THE FC'S HANDBOOK by J.S.M. Ward PREFACE Those who have read the first volume of this series, which deals with the E.A. Degree, will realize that our ceremonies have a deep inner meaning and teach profound spiritual lessons seldom realized by the average Mason. In the second volume we are dealing with the degree of Life, in its broadest sense, just as in the first degree we were dealing with the degree of birth, and as life in reality is educational for the Soul, we are not surprised to find that throughout the whole degree the subject of education is more or less stressed. We should, however, realize that each of the degrees builds on the one which has gone before, and the ingenuity with which the lessons inculcated in the first degree are carried forward and developed in the succeeding degrees is one of the most striking characteristics of our Masonic ritual. This is true not only of the obvious exoteric moral instruction conveyed in the ceremonies, but even more of the deep mystical and spiritual lessons which lie hidden beneath the surface. For example, in the first degree we perceived that the st....s which led the initiate to the Ped. when combined with that which we found thereon symbolically produced the Name of God, and in the second degree the main lesson is that the Brn. discover the name of God in the M. Ch., while the manner of approaching the Ped. gives us the Divine name, written with the five letters which denote that the Creator has become Messias, the King. Thus among other lessons we learn that the second person of the Trinity comes forth from the first. When we come to the book which deals with the M.M. we shall perceive that that degree likewise builds on what has gone before. In the first few years of my Masonic career I utterly failed to realize the tremendous importance of the second degree, and used glibly to say that, while the first and third degrees impressed me greatly, and had valuable lessons to impart, the second disappointed me by its lack of depth and mystical teaching. Many brethren have said practically the same thing to me, but I have come to the conclusion that those of us who think this are mistaken. The truth is that the real inner teaching of the second degree is less obvious than that of the first and third, but every whit as important, and until one has grasped its full significance one has no conception of the wonderful symmetry of our Craft rituals. In short, the interpretation of the second degree forms the key to the full interpretation of the third. It is to impress this fact on my Brn. that I have written this book, and in particular have laid so much stress on the manner of approaching the M. Ch., and the full Kabalistic meaning of the Name there discovered.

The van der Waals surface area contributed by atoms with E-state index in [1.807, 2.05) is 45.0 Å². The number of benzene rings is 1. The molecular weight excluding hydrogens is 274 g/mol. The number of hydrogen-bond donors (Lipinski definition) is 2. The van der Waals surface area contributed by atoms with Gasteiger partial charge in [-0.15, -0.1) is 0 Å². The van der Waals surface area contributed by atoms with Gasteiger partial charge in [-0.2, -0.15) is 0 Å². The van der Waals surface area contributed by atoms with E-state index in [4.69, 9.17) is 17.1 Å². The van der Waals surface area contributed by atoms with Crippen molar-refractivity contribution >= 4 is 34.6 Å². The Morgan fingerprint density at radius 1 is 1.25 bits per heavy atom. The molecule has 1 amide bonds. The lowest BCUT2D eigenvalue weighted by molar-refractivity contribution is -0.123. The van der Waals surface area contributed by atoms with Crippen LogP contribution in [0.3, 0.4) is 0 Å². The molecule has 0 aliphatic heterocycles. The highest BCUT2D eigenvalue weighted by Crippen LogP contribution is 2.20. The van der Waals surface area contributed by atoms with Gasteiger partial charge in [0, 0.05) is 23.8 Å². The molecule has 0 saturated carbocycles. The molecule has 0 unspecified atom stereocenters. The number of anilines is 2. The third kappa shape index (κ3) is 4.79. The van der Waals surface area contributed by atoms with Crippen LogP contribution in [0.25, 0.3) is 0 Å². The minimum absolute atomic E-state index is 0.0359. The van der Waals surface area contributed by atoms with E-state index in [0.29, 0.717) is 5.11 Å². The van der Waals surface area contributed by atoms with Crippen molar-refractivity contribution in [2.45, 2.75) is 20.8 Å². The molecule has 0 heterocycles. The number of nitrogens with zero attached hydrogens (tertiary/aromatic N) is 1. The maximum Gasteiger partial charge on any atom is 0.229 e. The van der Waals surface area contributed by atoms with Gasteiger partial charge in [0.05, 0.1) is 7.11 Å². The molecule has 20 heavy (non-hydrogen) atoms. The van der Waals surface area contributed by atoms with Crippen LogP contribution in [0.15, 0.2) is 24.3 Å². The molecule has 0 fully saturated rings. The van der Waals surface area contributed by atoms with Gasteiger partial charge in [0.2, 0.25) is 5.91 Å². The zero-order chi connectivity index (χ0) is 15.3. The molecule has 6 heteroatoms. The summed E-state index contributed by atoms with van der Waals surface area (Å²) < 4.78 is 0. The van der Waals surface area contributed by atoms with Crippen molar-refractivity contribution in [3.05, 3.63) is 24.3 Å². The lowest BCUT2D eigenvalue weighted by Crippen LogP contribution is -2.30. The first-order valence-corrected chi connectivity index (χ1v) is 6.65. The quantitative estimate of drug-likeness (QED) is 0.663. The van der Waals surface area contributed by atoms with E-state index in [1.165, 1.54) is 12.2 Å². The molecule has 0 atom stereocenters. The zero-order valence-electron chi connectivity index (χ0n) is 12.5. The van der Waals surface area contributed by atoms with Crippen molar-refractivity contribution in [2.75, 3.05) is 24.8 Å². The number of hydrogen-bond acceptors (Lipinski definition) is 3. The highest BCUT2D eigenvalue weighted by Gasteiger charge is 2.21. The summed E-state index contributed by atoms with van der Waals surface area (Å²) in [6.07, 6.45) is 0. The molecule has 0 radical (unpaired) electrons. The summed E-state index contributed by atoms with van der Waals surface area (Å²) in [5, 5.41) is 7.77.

It must never be forgotten that while there are meanings within meanings in the Craft ritual, all of which are important, the great lesson of our system is the Mystic Quest after God, and the journey of the Soul towards union with its Creator.